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Are Children Sensitive to What They Know?: An Insight from Yucatec Mayan Children

In: Journal of Cognition and Culture
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  • 1 Department of Psychology, Health, and Professional Development, Faculty of Health and Life Sciences, Oxford Brookes UniversityOxfordUK
  • | 2 Department of Linguistics, Center for Research and Higher Studies in Social Anthropology (CIESAS)Mexico CityMexico
  • | 3 Department of Psychology, Faculty of Psychology and Education, Ludwig Maximilians UniversityMunichGermany
  • | 4 Department of Cognitive Science, Institut Jean-Nicod, École Normale SupérieureParisFrance
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Abstract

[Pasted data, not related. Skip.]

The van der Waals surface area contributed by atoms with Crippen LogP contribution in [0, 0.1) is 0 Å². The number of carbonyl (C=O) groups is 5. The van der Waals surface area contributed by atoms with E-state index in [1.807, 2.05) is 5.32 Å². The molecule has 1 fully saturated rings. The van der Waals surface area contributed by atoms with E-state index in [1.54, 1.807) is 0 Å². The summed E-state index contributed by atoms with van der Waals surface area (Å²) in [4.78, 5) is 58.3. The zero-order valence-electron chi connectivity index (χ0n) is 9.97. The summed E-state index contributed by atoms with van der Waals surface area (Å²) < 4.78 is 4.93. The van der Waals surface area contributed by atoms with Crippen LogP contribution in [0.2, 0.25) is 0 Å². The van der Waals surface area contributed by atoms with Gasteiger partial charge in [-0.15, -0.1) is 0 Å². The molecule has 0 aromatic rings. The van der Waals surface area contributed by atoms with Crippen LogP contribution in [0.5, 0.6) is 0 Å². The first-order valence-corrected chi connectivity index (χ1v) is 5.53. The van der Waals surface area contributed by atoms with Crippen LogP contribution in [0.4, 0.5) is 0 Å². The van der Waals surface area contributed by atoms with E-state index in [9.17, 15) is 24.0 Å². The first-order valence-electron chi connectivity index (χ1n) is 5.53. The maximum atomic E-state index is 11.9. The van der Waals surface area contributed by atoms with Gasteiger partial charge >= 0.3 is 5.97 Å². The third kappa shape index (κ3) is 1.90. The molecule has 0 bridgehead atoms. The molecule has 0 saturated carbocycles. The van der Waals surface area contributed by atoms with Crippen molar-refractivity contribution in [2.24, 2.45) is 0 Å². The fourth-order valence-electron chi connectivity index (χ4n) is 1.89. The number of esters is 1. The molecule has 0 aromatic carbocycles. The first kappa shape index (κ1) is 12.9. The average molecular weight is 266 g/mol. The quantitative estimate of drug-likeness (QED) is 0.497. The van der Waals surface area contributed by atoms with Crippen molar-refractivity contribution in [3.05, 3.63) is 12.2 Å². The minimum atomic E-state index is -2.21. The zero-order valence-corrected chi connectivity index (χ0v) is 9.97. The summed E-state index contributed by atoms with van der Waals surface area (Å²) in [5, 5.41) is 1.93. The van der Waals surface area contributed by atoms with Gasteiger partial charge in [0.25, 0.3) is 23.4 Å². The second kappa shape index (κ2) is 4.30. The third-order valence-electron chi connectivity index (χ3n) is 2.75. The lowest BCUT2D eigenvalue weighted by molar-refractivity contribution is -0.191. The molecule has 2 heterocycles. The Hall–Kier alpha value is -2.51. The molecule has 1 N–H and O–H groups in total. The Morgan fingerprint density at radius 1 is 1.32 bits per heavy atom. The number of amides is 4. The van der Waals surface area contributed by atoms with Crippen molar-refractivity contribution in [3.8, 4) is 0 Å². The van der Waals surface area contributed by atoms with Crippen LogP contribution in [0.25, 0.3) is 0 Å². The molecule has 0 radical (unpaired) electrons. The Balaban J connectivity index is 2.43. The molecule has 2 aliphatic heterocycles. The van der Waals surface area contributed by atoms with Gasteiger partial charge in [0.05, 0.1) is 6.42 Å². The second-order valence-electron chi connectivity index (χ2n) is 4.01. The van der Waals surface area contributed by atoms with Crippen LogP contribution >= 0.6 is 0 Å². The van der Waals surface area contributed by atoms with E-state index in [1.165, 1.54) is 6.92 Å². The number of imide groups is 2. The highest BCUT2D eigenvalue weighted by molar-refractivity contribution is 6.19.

Metacognitive abilities are considered as a hallmark of advanced human cognition. Existing empirical studies have exclusively focused on populations from Western and industrialized societies. Little is known about young children’s metacognitive abilities in other societal and cultural contexts. Here we tested 4-year-old Yucatec Mayan (a rural native population from Mexico) by adopting a metacognitive task in which children’s explicit assessment of their own knowledge states about the hidden content of a container and their informing judgments (whether or not to inform an ignorant person about the hidden contents of a container) were assessed. Similar to previous studies, we found that Yucatec Mayan children overestimated their knowledge states in the explicit metacognitive task. However, in contrast with studies on Western children, we did not find the facilitating effect of the implicit informing task over the explicit task. These findings suggest that the early development of metacognition combines universal and culture-sensitive features.

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